August 10, 2013 at 1:27 pm EDT | by Lou Chibbaro Jr.
McClurkin withdraws from King Memorial concert

An ‘ex-gay’ minister has withdrawn from a concert Saturday at the King memorial. (Washington Blade photo by Michael Key)

At the request of D.C. Mayor Vincent Gray, controversial gospel singer Donnie McClurkin, who has said God delivered him from the sin of homosexuality, has withdrawn as a performer at a city-sponsored concert scheduled to take place Saturday night, Aug. 10, at the Martin Luther King Jr. Memorial.

McClurkin’s withdrawal from the event, which is being organized by the D.C. Commission on the Arts and Humanities, came one day after local gay activist and longtime civil rights advocate Phil Pannell called the gospel singer’s public statements on homosexuality “vile.”

Pannell and other LGBT activists said McClurkin’s participation in the event would be at odds with King’s call for ending discrimination and injustice against all people.

“The Mayor directed the D.C. Commission on the Arts and Humanities to ask Donnie McClurkin to withdraw,” Gray spokesperson Doxie McCoy told the Blade in an email. “No disrespect to Mr. McClurkin, but Mayor Gray thought it best that he withdraw from the concert in the name of not having his appearance to be a distraction at an event about peace, love and justice for all,” McCoy said.

In a separate statement, Commission Executive Director Lionell Thomas said, “So that Donnie’s participation did not become a distraction from the goals of the program, a mutual decision was reached between the DCCAH and his management team that it was best for him to withdraw from the event.”

In statements in press interviews and at his concerts throughout the country, McClurkin, a Grammy Award winning musician, emerged as one of the lead figures in the so-called “ex-gay” movement beginning in 2007. On at least one appearance he compared being gay to a drug addiction and said it was God’s plan that gays should change their sexual orientation.

When challenged by gay activists and others who dispute claims that someone can change their sexual orientation, McClurkin fired back at his critics.

“Don’t tell me that I stand up and say vile words against the gay community because I don’t,” CNN quoted him as saying at an October 2007 concert for then-U.S. Sen. Barack Obama’s presidential campaign. “I don’t speak against homosexuality. I tell you that God delivered me from homosexuality”

The concert at the King Memorial at 8 p.m. Saturday is entitled “Reflections on Peace: From Gandhi to King.” It is the first in a series of events scheduled to take place in D.C. over the next two weeks to commemorate the 50th anniversary of the 1963 March on Washington for civil rights at which King delivered his famous “I Have A Dream” speech.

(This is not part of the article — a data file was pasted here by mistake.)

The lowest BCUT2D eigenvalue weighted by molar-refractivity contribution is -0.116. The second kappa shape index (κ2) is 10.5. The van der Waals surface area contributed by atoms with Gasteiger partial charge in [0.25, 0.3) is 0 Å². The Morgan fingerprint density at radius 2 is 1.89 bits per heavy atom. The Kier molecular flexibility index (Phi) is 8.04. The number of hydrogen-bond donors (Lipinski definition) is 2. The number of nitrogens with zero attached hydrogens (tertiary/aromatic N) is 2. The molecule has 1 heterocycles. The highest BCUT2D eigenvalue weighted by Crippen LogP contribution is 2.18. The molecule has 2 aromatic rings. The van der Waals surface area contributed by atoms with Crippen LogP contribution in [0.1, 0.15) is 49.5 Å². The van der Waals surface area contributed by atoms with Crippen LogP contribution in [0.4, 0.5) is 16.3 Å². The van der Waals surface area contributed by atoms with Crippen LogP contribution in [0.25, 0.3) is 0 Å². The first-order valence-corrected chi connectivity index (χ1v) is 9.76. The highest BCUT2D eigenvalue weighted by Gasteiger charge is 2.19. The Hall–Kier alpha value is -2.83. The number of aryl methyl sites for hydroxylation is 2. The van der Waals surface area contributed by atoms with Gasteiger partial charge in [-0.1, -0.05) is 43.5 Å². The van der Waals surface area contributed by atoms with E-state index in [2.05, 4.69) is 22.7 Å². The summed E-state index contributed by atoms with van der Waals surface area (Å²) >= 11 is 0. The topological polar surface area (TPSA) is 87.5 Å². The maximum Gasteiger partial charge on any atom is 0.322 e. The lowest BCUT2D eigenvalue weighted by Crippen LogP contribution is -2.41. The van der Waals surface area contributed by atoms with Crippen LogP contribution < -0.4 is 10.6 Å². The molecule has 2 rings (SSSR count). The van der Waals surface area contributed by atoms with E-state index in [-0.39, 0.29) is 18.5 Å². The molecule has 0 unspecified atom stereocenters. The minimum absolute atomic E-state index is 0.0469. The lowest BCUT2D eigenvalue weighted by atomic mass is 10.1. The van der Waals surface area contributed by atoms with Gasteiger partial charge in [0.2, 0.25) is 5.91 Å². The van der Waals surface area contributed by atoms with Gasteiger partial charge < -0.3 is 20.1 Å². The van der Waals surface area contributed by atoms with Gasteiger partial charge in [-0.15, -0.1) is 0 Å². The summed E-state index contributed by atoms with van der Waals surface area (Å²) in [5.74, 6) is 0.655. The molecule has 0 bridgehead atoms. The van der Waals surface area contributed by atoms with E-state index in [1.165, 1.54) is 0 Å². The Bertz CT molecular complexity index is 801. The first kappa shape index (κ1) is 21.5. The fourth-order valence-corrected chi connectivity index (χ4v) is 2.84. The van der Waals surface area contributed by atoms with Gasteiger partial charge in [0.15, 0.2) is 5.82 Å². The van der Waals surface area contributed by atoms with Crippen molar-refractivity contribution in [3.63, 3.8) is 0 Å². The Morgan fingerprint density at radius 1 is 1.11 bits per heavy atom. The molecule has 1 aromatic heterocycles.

An announcement issued on Wednesday by a public relations firm promoting the concert said McClurkin was “just added” to the list of performers at the event.

Sarah Massey, a spokesperson for the D.C. Commission on the Arts and Humanities, whose members are appointed by the mayor, said she believes the commission staff rather than the 13-member Commission made the initial decision to invite McClurkin to perform at the concert.

Among those serving on the Commission are gay activists Darrin Glymph, a D.C. attorney; and Jose Alberto Ucles, an official with the U.S. Department of Transportation.

A statement released by the Commission says, “Celebrating the 50th anniversary of the historic March on Washington for Jobs and Freedom,” the Aug. 10 concert consists of a “candlelight musical program [that] will feature sacred classical music, time-honored Sri-Lankan and Indian Sacred Songs, traditional hymns and African-American gospel songs.”

Organizers said some of the performances would reflect Martin Luther King’s following of the non-violent civil disobedience tactics of freedom fighter Mahatma Gandhi of India.

Lou Chibbaro Jr. has reported on the LGBT civil rights movement and the LGBT community for more than 30 years, beginning as a freelance writer and later as a staff reporter and currently as Senior News Reporter for the Washington Blade. He has chronicled LGBT-related developments as they have touched on a wide range of social, religious, and governmental institutions, including the White House, Congress, the U.S. Supreme Court, the military, local and national law enforcement agencies and the Catholic Church. Chibbaro has reported on LGBT issues and LGBT participation in local and national elections since 1976. He has covered the AIDS epidemic since it first surfaced in the early 1980s. Follow Lou

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